3. Y'know, I think it depends on the novel and where you're at in your writing journey. I had a book I worked on for probably four years and it didn't need to be that long - that was just me simply procrastinating too much and tinkering too much. I don't think I was improving it so much as not embracing the notion that I needed to finish something and move on.

    I think there probably comes a time when we instinctively "know" that the novel is done and we need to let go. Hearing that voice and heeding it is the key.

  4. I think the "how long?" question can vary from project to project, like you've also found. Not every great idea comes to us fully formed. Some need our interactions with them over a period to really gel. Others arrive very clear-cut and it's a matter of getting it down piece by piece, usually pretty quickly. (One of these days I'll get an idea like that for something other than a poem or short story. Ha!)

    I think there is a huge expectation differential regarding "productivity" depending on genre. Lit fic readers expect titles more slowly than genre readers.

  5. I sometimes think that it wouldn't be taking me this long if not for all the procrastinating I've done.

  6. Roxanne - LOL!! So true for me too! I'd be whipping out books like nobody's business if the internet had never been invented! :)

  7. I feel the same way sometimes. My first manuscript took a year to write and edit. The first agent I queried asked for the full. Then she told me a major issue that needed to be fixed. So my rewrite took another 9 months. The agent read the rewrite and said it was great, but she didn't love it. She also said that it was completely personal preference. So now I wonder if I should do more tweaking or simply re-query. Friends say if she didn't point out any issues, I should just re-query.

    Who knows though. I think I'm hitting that 2 year mark too. :)

  8. I think I spent 7 years on Trouble. But I can't remember. There was a baby and moving house and life and all minds of stuff during that time so no matter how long it took, it was a very chopped up process. I think I finished the first draft in 2001. Is that right???? That's 10 years ago!!!! That can't be right. 2006? It's been on three or four different computers, so it's been a while.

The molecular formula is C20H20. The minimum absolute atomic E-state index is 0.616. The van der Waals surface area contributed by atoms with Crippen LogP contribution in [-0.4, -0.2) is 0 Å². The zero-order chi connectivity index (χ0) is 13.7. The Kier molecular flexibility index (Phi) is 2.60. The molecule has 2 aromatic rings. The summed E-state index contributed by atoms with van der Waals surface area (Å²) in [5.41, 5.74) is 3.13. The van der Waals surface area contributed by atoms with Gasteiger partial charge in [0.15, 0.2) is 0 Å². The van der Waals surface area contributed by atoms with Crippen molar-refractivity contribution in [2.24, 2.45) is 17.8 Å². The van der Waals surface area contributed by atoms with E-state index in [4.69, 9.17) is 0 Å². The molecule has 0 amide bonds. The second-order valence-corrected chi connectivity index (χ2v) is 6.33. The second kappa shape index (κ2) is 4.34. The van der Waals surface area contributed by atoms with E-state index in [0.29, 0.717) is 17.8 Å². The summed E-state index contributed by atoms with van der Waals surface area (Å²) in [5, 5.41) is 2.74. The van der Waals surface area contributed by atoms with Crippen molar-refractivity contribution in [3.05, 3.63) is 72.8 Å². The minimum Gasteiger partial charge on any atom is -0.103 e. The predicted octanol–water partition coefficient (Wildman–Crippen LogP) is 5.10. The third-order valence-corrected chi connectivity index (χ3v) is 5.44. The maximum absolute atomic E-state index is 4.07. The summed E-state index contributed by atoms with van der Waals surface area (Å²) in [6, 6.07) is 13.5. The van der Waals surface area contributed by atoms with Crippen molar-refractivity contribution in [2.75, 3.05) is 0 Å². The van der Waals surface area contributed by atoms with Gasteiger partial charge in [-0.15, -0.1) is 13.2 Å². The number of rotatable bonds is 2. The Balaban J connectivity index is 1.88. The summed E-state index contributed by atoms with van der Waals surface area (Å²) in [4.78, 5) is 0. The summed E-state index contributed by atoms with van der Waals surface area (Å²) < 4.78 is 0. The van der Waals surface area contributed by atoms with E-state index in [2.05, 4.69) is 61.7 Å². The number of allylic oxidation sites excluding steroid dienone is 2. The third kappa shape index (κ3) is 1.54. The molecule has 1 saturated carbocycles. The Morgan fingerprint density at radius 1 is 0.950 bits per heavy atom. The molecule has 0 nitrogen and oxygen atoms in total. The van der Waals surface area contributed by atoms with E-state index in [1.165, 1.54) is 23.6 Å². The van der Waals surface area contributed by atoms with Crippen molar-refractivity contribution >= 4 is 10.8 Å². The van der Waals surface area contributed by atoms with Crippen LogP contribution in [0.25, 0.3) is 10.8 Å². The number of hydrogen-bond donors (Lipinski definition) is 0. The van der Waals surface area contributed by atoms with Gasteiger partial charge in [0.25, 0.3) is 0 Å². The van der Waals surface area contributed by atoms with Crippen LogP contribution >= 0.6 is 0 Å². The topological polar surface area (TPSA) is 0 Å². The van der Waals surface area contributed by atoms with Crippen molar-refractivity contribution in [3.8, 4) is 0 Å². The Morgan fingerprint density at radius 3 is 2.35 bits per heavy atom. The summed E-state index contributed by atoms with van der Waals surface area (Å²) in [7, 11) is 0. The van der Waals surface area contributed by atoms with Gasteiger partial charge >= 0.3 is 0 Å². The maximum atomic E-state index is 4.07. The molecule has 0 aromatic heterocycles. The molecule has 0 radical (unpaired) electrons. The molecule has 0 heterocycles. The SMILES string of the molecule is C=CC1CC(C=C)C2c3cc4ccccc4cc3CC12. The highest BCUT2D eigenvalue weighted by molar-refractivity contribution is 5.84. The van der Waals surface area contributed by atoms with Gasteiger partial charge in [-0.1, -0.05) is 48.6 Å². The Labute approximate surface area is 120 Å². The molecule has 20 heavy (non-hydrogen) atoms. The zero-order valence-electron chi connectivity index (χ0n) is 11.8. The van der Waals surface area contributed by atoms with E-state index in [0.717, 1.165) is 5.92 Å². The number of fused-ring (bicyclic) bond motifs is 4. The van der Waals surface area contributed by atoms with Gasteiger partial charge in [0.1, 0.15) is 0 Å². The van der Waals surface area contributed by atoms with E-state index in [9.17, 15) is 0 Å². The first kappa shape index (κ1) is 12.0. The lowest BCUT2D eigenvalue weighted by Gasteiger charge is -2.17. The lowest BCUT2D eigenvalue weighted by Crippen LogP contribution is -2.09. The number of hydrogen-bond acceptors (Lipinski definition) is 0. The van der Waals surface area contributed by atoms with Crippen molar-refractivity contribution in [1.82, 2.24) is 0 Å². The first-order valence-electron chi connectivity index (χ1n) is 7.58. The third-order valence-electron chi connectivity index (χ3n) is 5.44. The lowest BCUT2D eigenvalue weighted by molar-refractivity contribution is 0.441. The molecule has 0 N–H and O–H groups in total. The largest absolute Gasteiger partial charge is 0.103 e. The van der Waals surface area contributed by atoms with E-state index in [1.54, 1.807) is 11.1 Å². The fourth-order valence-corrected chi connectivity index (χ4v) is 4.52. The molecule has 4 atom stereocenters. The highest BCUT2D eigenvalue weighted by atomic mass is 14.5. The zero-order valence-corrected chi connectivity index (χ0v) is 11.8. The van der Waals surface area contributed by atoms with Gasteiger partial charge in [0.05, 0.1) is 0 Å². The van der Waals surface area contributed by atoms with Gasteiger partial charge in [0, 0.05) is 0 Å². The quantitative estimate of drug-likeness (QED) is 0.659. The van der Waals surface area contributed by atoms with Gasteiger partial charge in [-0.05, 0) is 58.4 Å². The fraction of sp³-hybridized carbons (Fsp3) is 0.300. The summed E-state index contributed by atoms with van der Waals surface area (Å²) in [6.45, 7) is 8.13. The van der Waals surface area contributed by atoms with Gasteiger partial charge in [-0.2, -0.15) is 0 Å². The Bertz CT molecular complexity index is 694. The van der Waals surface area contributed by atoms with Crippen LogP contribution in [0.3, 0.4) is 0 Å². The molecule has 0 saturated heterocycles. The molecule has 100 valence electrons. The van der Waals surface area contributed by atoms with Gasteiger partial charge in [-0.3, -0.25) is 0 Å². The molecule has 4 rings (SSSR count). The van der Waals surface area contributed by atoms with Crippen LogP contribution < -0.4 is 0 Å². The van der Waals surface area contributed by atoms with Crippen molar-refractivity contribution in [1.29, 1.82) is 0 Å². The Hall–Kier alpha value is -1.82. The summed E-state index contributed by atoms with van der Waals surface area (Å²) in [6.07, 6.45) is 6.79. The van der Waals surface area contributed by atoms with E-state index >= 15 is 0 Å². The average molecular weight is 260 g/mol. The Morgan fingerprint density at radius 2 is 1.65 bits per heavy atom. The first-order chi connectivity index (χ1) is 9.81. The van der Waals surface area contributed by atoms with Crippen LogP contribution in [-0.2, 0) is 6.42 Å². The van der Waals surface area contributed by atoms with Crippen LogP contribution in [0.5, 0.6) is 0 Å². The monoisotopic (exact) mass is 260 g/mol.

And of course last year after one last constructive rejection I set it aside. I lost track of revisions around 20 and just had to walk away.

    But not permanently. Because I am a sucker for punishment apparently.

    This current project will NOT take that long. That's a lesson I've learned.

    You know what, I just remembered. I started writing Trouble in 1995, or what would later become Trouble. That is waaaaay too long!!

  9. Great post, I needed to hear it. The novel I'm currently working on I started over 2 years ago. I haven't even finished the first draft. Yeah, take that news to the bank!! lol I have stopped and written a few things since then, but still. When will I be done? Before I die, I'll promise you that! :)

  10. I hear you on the re-writes. It is the worst part about writing because you could go over a work a million times and still find something to change. Not to mention that many writers do not believe they have written good enough to be published. I have just finished a memoir that is due out in January. It has taken quite some time to get to where it is going and I still don't know where that Anyway, forge ahead with your work in progress.

  11. Well, I suppose I would keep at it till it's done. I can't imagine myself just stopping before I've hit that point. And I'm pretty sure I'm an even s-l-o-w-e-r writer than you claim to be! ;o)

  12. I had a book I worked on for probably four years and it didn't need to be that long - that was just me simply procrastinating too much and tinkering too much.

    British Food

  13. mondal - it's a fine line between tinkering and tweaking... and believing in yourself enough to know it's good. :)